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(Updated June 2015)
Bracket creep, also referred to as a “tax trap”, will see Australian workers move into higher tax brackets as a result of wages rising in line with inflation—and reap the Government an extra $25 billion over the next four years—according to new research conducted by the National Centre for Social and Economic Modelling (NATSEM).
How does this work?
Bracket creep goes like this:
- The Government sets several tax “brackets” that determine how much income tax you pay.
- More income = higher tax bracket = you pay a higher percentage of your income as tax.
- Most people get a raise every year or two, so their salaries keep up with inflation. When your income increases, you eventually move into a higher tax bracket. That means the rate (percentage of your income) paid in tax to the Government goes up.
- So, unless the Government changes the tax brackets in line with inflation, then everybody ends up paying more income tax. If the Government never changes the brackets but inflation carries on naturally, then over time almost everyone, even young grads in fast food jobs, could be in the highest tax brackets.
- Therefore, even though they might claim they are not raising taxes, the Government collects more revenue from taxpayers via the ATO.
NATSEM’s Ben Phillips explains that unless our current Federal Government embarks on personal tax reform, the poorest Australians are going to be the hardest hit:
To be fair, those tax brackets should be increased in line with inflation. Because they’re not increased to inflation people naturally move up to higher income tax thresholds.”
That places those Australian taxpayers who are already doing it tough in an even worse financial position.
Tony Abbott concedes that the government is aware of the problem, noting:
the average Australian taxpayer will pay the equivalent of $3,800 more tax every year as their income rises in line with inflation, and tax brackets remain the same.”
Will the Government help taxpayers overcome bracket creep?
With the Federal Government aware of the problem, but yet to announce changes they plan to implement to help, it remains to be seen just how long it will take for bracket creep to be brought back under control.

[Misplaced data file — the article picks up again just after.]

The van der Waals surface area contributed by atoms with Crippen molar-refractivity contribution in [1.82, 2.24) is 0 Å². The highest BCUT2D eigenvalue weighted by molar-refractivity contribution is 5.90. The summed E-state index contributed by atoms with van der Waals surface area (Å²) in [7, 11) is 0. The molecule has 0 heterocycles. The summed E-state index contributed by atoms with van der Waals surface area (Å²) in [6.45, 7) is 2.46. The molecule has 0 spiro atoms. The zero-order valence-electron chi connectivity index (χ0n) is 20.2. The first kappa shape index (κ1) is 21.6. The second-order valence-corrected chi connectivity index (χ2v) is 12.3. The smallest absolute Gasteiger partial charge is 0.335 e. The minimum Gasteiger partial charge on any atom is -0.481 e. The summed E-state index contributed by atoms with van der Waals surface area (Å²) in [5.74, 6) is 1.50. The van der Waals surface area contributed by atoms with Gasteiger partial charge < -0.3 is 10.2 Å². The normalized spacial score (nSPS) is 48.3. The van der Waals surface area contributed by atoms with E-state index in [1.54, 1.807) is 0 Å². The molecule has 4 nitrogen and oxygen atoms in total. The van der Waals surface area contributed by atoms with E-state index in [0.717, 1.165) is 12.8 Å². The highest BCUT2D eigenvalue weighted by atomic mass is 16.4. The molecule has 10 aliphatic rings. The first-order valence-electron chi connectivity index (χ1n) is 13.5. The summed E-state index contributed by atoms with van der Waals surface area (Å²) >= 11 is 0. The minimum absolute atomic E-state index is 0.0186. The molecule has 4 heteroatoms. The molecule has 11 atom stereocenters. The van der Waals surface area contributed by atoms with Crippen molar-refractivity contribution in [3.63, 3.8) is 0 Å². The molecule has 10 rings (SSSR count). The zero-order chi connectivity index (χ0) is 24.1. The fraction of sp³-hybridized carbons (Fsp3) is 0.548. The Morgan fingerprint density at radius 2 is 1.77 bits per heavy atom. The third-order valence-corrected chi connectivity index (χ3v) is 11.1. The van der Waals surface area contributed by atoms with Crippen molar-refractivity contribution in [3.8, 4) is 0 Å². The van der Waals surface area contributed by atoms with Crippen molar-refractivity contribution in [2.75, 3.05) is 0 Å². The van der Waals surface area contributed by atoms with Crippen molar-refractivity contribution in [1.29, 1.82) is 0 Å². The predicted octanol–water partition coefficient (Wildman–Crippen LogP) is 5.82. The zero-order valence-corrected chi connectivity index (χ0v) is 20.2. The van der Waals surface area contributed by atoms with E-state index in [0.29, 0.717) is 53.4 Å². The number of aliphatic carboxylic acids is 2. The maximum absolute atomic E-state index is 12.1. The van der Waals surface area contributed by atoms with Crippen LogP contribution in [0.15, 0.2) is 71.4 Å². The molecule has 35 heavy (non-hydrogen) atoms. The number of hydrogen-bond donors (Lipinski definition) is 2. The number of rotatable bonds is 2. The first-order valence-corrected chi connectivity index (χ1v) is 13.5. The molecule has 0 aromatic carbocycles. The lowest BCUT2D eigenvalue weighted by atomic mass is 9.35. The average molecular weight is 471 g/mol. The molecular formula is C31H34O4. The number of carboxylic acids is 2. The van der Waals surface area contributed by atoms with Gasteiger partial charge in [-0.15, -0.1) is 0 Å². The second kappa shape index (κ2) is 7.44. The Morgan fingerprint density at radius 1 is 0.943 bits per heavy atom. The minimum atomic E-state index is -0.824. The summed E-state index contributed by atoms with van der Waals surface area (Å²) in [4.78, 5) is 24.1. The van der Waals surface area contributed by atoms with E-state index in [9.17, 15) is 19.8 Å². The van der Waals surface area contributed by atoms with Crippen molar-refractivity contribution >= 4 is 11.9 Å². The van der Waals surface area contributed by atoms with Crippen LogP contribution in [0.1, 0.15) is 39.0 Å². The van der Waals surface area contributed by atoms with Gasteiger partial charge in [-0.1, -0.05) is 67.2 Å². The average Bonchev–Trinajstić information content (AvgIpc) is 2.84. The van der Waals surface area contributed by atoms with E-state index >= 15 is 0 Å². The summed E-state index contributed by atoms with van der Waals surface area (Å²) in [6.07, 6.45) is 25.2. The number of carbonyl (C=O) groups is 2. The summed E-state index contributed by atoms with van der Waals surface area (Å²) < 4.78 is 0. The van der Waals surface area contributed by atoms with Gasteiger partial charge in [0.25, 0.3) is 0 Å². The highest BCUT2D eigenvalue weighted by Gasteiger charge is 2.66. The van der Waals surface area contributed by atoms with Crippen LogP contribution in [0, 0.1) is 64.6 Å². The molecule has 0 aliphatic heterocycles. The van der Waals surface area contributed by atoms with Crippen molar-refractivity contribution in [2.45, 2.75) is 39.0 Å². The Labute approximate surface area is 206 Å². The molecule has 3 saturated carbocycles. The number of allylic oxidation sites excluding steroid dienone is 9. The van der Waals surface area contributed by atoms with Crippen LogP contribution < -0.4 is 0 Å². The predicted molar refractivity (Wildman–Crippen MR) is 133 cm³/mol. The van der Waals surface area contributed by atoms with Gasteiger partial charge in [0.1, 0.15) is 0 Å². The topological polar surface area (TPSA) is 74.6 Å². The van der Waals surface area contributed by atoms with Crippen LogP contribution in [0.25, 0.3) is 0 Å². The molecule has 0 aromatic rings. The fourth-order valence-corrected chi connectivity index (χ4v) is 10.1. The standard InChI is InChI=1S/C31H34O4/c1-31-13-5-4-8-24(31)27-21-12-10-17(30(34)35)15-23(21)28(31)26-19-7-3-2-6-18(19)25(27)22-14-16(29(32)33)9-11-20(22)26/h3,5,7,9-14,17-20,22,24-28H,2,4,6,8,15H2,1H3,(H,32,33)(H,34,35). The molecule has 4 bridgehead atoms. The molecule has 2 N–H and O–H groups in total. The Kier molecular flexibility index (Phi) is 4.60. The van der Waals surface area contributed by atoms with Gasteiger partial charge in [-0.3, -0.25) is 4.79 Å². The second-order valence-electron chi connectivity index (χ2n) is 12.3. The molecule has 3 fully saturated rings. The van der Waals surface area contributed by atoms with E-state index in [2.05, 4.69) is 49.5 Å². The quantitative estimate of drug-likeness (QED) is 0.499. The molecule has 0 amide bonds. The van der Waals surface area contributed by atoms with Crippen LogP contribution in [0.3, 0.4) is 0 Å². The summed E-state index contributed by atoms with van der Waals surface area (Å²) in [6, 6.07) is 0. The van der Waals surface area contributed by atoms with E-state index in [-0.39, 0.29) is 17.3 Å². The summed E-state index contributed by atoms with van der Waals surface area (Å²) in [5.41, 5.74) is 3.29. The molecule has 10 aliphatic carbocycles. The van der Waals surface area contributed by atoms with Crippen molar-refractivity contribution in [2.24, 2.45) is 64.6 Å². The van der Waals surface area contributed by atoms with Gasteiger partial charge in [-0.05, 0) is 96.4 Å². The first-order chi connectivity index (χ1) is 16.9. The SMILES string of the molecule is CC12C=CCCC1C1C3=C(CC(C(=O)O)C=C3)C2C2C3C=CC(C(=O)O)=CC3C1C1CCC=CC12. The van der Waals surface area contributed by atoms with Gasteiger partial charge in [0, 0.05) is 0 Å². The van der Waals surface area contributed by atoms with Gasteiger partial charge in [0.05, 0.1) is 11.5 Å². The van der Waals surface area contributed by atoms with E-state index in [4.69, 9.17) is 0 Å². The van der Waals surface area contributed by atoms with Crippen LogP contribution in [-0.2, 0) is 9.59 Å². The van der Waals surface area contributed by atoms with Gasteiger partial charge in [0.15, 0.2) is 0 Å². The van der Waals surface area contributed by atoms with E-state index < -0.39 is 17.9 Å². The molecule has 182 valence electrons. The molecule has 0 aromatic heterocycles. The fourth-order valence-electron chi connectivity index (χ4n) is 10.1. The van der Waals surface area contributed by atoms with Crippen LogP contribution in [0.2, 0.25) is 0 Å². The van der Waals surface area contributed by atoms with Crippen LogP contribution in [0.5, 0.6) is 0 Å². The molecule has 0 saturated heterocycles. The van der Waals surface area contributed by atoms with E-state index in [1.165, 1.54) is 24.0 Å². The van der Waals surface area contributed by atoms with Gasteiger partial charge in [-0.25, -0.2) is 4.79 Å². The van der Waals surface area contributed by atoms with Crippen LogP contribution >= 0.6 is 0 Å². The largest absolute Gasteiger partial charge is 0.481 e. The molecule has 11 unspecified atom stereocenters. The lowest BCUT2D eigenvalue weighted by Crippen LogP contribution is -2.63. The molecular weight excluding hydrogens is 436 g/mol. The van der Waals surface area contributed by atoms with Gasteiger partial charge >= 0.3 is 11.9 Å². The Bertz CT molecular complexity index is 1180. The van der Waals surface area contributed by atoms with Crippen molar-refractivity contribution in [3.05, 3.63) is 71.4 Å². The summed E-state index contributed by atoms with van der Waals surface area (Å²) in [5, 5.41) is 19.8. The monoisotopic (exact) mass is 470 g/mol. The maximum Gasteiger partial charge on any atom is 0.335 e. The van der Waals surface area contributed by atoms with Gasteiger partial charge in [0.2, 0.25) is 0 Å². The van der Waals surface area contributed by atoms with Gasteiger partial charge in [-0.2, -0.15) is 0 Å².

Without the tax reform that’s required, NATSEM states, the income tax rate for the average Australian taxpayer will rise from 23% to 28% of their income.
And, if wages rise higher than inflation, the forecast impact of bracket creep will be even greater.
In the Media:
Federal budget gets a boost from higher income tax, hidden in bracket creep
The much-discussed federal budget appears to be buoyed by rising revenue that is coming directly from taxpayers. While the Government claims it is against raising taxes, by not addressing bracket creep it quietly sees income tax rates climbing for many Australians.
Here are some recent news articles and editorials about bracket creep:
Income tax on individuals is projected to increase by almost a third from $176bn this financial year to $234bn by 2018-19, far more quickly than any other economic variable.
The failure to reset tax brackets will push the average full-time worker, earning $78,000 a year, into the second-highest tax bracket in 2015-16, with any earnings over $80,000 subject to a 37 per cent tax rate, 39 per cent including the Medicare levy. As a result, the average worker will be slugged an extra $1200 in tax a year, and the average income tax rate will rise from 21.7 per cent to 27.4 per cent over the next decade.
Bracket creep refers to a government allowing inflation to push taxpayers into higher tax brackets, without any change to tax policy.
The government relies too heavily on income tax bracket creep to fill its revenue shortfall.
What do you think about bracket creep? Is it fair that taxpayers are slugged with more and more tax each year, when corporate tax dodgers sometimes get away with paying next to nothing? Let us know your thoughts over on Facebook!